Crude stocks were expected to fall by 3.25 million barrels, according to a survey of analysts by S&P Global Platts. A Reuters survey showed analysts anticipated a 2.5 million barrel drop.
The API figures capture a smaller portion of total U.S. storage than official government data and frequently diverge significantly from Energy Department figures, which are out Wednesday at 10:30 a.m. ET (1430 GMT).
U.S. stockpiles at the Cushing, Oklahoma delivery hub for the WTI contract fell by 678,000 barrels, according to the API data. The read on Cushing is considered the most accurate in the API figures.
Oil prices surged 2 percent earlier on Tuesday as traders covered bets that oil prices will fall further and the market anticipated a drop in U.S. crude inventories.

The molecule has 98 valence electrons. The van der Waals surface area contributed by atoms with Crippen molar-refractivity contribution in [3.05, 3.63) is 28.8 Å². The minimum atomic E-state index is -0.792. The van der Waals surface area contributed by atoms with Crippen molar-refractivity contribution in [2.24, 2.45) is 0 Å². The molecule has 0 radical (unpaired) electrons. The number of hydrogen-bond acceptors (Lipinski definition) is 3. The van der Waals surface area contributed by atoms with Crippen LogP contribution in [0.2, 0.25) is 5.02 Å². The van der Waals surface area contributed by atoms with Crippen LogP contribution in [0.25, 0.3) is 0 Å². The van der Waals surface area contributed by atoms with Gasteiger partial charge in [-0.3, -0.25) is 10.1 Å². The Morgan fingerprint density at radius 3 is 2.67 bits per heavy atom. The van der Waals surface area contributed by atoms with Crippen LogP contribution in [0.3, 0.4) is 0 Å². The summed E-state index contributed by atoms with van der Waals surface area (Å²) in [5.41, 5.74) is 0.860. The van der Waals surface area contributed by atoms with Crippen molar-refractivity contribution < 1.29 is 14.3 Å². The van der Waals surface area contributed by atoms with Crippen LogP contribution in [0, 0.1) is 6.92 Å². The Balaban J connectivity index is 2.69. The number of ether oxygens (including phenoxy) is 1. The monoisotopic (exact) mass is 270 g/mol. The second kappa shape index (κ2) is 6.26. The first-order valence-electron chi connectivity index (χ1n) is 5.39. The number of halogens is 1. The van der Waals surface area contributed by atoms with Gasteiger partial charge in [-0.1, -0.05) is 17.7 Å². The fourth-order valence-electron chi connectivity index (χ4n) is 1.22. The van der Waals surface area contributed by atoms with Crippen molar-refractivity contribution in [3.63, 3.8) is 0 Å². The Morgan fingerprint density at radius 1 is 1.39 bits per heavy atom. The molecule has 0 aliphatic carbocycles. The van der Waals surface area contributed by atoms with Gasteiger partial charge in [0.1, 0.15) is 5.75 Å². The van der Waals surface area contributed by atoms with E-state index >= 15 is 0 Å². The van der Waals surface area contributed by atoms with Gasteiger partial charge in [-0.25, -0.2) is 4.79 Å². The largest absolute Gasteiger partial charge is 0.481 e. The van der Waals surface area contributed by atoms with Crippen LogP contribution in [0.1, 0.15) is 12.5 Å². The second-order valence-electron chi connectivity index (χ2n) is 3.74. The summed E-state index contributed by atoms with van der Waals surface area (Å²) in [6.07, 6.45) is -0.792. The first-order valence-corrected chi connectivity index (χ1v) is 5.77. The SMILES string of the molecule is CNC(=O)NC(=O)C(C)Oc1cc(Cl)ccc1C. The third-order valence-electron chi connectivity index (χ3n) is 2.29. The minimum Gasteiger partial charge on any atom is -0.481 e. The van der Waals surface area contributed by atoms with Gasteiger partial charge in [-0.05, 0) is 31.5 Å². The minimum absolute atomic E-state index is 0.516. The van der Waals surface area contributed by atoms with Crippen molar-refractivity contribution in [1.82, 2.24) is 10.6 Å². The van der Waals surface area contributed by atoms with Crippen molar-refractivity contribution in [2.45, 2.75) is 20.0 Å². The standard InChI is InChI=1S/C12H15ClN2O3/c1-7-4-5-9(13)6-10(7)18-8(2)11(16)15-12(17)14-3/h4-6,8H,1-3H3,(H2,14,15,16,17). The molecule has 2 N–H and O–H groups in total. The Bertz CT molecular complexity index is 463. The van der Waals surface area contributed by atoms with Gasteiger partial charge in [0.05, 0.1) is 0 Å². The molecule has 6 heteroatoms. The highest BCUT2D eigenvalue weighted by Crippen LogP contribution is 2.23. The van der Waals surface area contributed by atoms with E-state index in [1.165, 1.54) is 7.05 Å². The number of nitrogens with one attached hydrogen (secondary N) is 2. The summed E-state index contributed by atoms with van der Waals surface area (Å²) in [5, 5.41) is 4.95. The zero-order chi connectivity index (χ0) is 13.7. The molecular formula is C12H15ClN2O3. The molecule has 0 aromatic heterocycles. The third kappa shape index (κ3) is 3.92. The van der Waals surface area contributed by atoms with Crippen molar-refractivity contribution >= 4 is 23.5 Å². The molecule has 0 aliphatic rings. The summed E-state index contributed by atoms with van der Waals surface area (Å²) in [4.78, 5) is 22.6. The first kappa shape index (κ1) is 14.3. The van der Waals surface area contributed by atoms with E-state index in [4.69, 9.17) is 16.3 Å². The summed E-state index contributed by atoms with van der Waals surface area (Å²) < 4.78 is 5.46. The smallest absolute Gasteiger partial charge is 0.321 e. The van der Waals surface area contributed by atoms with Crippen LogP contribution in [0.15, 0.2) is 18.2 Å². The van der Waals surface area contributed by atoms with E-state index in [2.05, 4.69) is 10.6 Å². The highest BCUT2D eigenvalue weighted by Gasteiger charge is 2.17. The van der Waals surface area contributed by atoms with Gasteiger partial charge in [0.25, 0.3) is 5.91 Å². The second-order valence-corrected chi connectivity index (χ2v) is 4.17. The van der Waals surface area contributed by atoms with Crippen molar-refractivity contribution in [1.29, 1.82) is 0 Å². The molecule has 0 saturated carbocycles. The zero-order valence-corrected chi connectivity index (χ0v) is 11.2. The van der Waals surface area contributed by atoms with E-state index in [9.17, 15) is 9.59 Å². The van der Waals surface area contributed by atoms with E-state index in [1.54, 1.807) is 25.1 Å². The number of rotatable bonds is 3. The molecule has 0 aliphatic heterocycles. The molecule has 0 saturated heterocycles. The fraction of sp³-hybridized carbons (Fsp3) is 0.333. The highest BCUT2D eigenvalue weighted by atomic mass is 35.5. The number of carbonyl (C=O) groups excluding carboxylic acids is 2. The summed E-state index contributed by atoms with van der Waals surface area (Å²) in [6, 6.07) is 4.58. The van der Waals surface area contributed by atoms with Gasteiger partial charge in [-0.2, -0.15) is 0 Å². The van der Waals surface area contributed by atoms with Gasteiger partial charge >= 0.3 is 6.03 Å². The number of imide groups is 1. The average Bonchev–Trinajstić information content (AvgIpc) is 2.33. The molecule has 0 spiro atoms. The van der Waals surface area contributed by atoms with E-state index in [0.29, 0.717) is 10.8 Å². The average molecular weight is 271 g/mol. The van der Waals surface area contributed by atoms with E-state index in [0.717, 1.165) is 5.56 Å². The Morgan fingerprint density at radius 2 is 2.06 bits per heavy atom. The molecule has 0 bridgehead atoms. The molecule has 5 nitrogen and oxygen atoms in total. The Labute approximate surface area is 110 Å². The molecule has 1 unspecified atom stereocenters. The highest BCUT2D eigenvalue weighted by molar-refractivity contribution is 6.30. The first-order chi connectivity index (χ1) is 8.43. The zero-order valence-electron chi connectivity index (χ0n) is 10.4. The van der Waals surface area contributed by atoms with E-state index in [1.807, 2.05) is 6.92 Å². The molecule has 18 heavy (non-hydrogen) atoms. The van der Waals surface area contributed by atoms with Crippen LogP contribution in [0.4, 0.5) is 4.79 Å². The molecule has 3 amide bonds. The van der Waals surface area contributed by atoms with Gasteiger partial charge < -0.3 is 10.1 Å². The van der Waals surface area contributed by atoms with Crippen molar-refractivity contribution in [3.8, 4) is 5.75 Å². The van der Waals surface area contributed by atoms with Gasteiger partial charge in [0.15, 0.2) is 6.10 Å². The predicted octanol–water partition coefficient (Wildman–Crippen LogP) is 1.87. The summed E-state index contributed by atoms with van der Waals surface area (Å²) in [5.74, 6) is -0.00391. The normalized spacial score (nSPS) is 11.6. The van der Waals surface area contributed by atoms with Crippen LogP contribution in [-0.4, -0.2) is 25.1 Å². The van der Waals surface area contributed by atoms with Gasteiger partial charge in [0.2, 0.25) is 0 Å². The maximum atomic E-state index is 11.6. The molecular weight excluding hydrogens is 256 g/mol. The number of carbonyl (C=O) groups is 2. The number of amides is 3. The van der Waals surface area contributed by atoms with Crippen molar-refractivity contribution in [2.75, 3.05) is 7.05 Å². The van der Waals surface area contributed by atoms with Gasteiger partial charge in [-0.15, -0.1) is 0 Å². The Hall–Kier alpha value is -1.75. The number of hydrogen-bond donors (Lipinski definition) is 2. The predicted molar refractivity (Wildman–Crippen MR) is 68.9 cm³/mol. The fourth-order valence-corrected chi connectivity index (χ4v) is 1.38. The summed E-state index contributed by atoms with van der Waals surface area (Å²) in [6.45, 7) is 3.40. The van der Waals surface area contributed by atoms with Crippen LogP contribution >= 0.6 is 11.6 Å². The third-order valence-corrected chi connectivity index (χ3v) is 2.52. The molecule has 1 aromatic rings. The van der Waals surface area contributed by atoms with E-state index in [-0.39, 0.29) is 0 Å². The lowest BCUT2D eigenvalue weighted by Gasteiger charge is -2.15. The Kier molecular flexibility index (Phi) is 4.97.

Technical analysts have identified support levels between $40.40 and $40.70, according to Tom Kloza, global head of energy analysis at Oil Price Information Service
"I don't want to call [Tuesday's price rise] a dead cat bounce," he said, referring to a brief recovery from a sharp decline. "But it's a nominal bounce. It's certainly nothing that proves that the bear market is over."
"I think it's the notion that the next $7 will be a move up as opposed to a move down," he added.
Analysts and traders told CNBC oil's plunge to the low $40 range has made traders less likely to take out new short positions, or bets that prices will fall further.
With consensus forming around the idea the bottom is likely somewhere in the upper $30 range, there is too little reward in opening new short positions, analysts said. A bounce higher on a supply disruption or geopolitical event could make a bet on a further drop a costly one.
In the week through June 20, the ratio of long positions to short positions in WTI among money managers on the New York Mercantile Exchange further narrowed from recent highs, a contrarian signal that the market is approaching a bottom.